Words

Do or Die: The Championship Belt or Bust

Fightland Blog

By Chris Rini

Words and Artwork by Chris Rini

2014 is shaping up to be a strange year for the UFC with expectations being pulled in opposite directions. The introduction of Fight Pass along with a global marketing push has promised us MMA events on a near weekly basis, but on the other side of the coin, two of the marquee divisions are without an active champion as Johny Hendricks and Cain Velasquez look to be on the shelf throughout the coming spring and summer.

This spreads the burden of exciting performances and captivating storylines throughout the divisions' upper echelons and a few big names have the potential to capitalize on the opportunity.

In the Welterweight division, Rory MacDonald is seeking to re-establish himself as the heir apparent to GSP's throne. After putting together a 5 fight win streak, MacDonald faltered against Robbie Lawler having his bell rung multiple times and setting the stage for the Ruthless one nearly capturing the belt at UFC 171. MacDonald was able to rebound against Demian Maia at UFC 170 coming back from a 1st round deficit and putting on a Fight of the Night performance. Currently, MacDonald is rumored to be facing the emergent Tyron Woodley at UFC 174 and it is reasonable to think that the winner of that bout would be next in line for Hendricks.

The Welterweight division also has a dark horse in Matt Brown. The TUF alum has made a dramatic late career resurgence. After a 4-5 run to start his UFC career, he started to turn heads when he derailed the hype train of kickboxing star Stephen "Wonderboy" Thompson (pictured above) and has walked away with bonuses in his last two appearances. Two herniated discs have kept The Immortal one out of the cage but he will bring his six fight win streak to Cincinnati on May 10th, and it's possible for Brown to be wearing the blue gloves in a main event later this year. Stranger things have happened.

In the Heavyweight divisions a slew of big names look for a shot at gold and in some cases, one last dance before the music's over.

On the upswing we have Travis Brown (pictured) and Fabricio Werdum squaring off for the right to challenge Cain Velasquez for the title. This will be a fascinating look into the division's future. Browne has consistently performed in increasingly higher profile fights and had a banner year in 2013, knocking out Gabriel Gonzaga, Alistair Overeem and Josh Barnett. His striking is fearsome and the durability the Hawaiian displayed in the Overeem fight does not bode well for his Brazilian opponent. Werdum has taken a long road to the title. It seems like a lifetime ago that he submitted Fedor Emelianenko (pictured below), and at nearly five years ago it may as well have been. A painfully boring loss to Alistair Overeem was followed up by three excellent fights in which Werdum outstruck Roy Nelson and Mike Russow and then submitted Minotauro Noguiera. With only five fights in five years one hopes that the Brazilian grappler is fresh and healthy because the heavyweight division has lost more stars than it can bear.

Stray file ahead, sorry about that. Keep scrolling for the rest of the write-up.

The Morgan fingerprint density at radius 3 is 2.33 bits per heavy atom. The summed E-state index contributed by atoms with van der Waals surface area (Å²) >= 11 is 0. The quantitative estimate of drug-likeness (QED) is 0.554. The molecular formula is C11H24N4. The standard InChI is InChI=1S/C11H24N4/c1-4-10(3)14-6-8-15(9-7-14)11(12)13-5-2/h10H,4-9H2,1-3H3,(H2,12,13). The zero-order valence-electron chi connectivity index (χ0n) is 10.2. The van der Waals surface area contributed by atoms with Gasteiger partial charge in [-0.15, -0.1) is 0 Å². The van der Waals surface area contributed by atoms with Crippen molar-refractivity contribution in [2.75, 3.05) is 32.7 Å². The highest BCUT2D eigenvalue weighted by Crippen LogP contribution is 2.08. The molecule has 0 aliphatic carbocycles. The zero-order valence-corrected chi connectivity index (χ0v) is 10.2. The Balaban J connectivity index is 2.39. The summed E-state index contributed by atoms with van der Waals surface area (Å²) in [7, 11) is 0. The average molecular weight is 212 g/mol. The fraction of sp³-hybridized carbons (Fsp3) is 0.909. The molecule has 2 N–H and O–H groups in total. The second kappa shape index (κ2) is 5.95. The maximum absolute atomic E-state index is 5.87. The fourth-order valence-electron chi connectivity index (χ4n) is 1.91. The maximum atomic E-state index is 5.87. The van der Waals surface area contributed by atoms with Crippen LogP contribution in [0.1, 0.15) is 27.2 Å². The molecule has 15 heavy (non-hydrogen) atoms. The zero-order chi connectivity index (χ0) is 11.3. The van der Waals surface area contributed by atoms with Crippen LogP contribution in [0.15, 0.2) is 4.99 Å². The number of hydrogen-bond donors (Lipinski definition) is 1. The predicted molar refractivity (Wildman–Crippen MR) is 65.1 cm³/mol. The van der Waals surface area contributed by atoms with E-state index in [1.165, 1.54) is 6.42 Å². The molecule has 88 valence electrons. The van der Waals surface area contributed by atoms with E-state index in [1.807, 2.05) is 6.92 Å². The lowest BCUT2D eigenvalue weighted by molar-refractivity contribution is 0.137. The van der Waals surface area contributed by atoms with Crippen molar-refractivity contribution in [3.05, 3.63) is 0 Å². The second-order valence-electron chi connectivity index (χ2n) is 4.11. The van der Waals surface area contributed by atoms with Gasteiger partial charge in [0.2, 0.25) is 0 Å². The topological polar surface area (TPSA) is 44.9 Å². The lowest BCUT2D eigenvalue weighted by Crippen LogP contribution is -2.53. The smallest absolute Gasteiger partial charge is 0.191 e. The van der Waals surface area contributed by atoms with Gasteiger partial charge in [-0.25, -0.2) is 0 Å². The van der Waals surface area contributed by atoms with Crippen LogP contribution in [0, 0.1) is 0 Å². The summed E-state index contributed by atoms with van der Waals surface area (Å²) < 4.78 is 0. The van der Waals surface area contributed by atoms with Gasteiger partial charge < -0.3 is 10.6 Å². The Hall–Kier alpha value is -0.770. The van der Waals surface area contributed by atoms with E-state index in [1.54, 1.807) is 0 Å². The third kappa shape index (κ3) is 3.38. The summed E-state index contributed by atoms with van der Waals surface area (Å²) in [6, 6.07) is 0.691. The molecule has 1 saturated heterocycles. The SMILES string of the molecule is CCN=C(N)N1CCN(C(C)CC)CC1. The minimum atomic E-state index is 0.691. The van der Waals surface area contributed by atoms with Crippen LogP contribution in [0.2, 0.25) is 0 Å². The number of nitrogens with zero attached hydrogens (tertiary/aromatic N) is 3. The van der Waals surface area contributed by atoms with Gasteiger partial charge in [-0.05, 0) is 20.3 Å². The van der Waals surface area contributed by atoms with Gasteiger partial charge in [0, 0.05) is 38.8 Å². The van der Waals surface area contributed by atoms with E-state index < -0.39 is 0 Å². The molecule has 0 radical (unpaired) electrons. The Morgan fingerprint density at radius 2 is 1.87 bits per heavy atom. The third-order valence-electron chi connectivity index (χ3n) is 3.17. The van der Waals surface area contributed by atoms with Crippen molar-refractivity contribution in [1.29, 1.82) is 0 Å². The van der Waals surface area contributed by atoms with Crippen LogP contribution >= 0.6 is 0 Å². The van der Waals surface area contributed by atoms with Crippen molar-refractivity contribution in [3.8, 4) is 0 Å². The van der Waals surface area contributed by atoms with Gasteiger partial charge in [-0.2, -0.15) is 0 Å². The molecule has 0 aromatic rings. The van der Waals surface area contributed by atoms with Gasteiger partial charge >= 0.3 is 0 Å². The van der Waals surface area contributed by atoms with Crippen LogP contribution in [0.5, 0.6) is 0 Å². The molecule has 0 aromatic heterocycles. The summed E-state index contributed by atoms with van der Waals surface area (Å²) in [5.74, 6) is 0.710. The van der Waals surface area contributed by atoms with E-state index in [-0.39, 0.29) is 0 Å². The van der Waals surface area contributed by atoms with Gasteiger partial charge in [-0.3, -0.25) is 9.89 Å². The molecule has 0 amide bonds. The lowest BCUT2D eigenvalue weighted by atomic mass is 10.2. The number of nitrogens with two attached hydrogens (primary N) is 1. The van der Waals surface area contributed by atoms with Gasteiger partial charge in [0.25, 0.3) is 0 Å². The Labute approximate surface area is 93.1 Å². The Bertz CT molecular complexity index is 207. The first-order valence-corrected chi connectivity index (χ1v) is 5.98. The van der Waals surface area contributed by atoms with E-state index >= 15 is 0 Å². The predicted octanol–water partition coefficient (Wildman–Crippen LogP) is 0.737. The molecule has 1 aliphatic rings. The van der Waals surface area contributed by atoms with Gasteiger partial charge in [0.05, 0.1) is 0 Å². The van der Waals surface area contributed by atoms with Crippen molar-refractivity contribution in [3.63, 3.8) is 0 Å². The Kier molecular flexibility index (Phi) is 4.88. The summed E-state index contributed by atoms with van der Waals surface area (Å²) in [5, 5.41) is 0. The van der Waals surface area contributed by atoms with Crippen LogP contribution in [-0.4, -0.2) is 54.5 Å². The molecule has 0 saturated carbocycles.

Rumbling in the background, three men seek to remain relevant in the heavyweight landscape. On April 11th Antonio Rodrigo Minotauro Noguiera, the first Pride heavyweight champion will enter the Octagon one more time and face the workingman's hero, Roy Nelson (pictured at the top). Both men have career littered with knockouts and both are BJJ black belts, but the stakes are vastly different. Noguiera is already a legend and has but to announce his retirement and be showered with praise for his highly decorated career. Nelson on the other hand remains a fan favorite with an unbelievable highlight reel of knockouts, but his career still yearns for a signature win. His UFC career knows only two outcomes: Roy wins by KO or loses via punishing decision. The ability to absorb strikes and remain conscious should not be Nelson's defining characteristic and this test is one he cannot afford to fail.

Finally we have the happiest knockout artist to ever grace the octagon, Junior Dos Santos, who resides in that nebulous Rich Franklin zone. Two losses to a dominant champ but capable of demolishing all others, the charismatic Brazilian must right the ship against Stipe Miocic (below) at UFC 173. The fight is an enormous opportunity for the Croatian, and his willingness to box means that it's likely someone will wake up staring into a flashlight, wondering what just happened.

 

Check out these related stories:

Defining Moment – Shogun and Henderson Raise the Bar

Defining Moment – Junior Dos Santos

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